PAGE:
LIVING, DYING

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Death (Designed Event Acclimaxing Timed Happenings) is Causeless

It must surprise my readers to find how little science knows about death.
- Elie Metchnikoff

Cause-of-death as an established global medical institution faces its
greatest challenge in the commonplace observation that the healthy
do not necessarily survive and the diseased do not inevitably die. A
logical analysis of the assumed relationship between disease and death
provides some insights that allow questioning the taken-for-granted
relationship between defined disease/s and the final common
parameter of death. Causalism as a paradigm has taken leave of all
advanced sciences. In medicine, it is lingering on for anthropocentric
reasons. Natural death does not come to pass because of some
(replaceable) missing element, but because the evolution of the
individual from womb to tomb has arrived at its final destination. To
accept death as a physiologic event is to advance thanatology and to
disburden medical colleges and hospitals of a lot of avoidable thinking
and doing.

The Prolongation of Life: Optimistic Studies
We know not if any death diminished John Donne, but certainly it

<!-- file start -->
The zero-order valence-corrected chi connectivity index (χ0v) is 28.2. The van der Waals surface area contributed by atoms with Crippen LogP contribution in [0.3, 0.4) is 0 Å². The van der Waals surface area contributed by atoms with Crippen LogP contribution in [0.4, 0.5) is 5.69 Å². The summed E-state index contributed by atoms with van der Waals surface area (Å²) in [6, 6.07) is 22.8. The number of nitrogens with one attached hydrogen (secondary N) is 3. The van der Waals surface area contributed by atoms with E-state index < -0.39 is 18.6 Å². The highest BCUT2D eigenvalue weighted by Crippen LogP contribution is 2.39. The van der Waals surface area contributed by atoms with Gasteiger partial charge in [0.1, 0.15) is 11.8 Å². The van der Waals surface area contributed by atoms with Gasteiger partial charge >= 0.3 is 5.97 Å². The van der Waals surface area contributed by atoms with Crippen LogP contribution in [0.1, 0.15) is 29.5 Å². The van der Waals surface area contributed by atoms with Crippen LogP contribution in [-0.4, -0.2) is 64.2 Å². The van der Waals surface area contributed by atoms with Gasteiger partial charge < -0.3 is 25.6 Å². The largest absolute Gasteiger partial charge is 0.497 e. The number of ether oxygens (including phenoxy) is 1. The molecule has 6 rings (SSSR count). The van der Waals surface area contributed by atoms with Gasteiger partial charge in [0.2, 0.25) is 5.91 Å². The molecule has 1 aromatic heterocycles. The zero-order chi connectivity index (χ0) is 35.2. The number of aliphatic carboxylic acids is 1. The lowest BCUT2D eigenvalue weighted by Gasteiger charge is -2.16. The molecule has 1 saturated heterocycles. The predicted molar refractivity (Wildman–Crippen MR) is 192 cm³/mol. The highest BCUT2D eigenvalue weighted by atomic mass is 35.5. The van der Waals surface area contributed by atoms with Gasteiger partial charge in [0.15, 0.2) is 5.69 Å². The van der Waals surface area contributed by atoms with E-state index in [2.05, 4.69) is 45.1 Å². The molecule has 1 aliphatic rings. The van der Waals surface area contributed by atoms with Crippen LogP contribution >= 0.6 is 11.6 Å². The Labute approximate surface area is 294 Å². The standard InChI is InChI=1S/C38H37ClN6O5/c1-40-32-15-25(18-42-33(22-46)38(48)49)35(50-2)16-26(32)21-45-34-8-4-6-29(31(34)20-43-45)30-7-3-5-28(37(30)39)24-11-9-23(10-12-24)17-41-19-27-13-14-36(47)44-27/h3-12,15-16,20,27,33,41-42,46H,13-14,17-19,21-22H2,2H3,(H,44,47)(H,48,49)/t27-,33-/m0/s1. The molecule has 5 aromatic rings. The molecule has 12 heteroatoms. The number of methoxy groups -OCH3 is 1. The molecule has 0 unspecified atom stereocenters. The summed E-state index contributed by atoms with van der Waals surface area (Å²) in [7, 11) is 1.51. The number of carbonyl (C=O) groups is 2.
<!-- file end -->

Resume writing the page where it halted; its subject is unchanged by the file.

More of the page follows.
diminishes modern medicine, bringing it down a peg or two in its
avowed crusade to save any life at any cost. Medical science has taken
upon itself such an onerous task for it has convinced itself that death
is something that happens for want of something else that the medical
science could offer, later if not sooner. Hence the macabre but manifest
idea of preserving a cancerous cadaver in liquid nitrogen until such
time that a cancer cure arrives, and presto, the Rip Van Winkle can
come back to normal life. Ditto, for other killer problems.

Some Consequences of the Causal Mindset
A general conviction that rides the lay, and more so the learned, mind
is: If the cause is known, the cure shouldn't lag behind. So the cliches,
like unnecessary deaths, preventable deaths, premature deaths . The
USA decides that since the life-expectancy of an American is 65, any
death prior to that age falls into the premature-and-therefore-
preventable lot, totally oblivious to the fact that the magical figure of
65 was arrived at averaging, say, 100+30. A cardiac surgeon, at a recent
Rotary meet, hurled a j'acusse at the Rotarians by declaring that any
death from heart attack before the age of 80 is your fault . Medical
men tend to be too poor in biological perspective, with consequences
nothing short of tragicomic.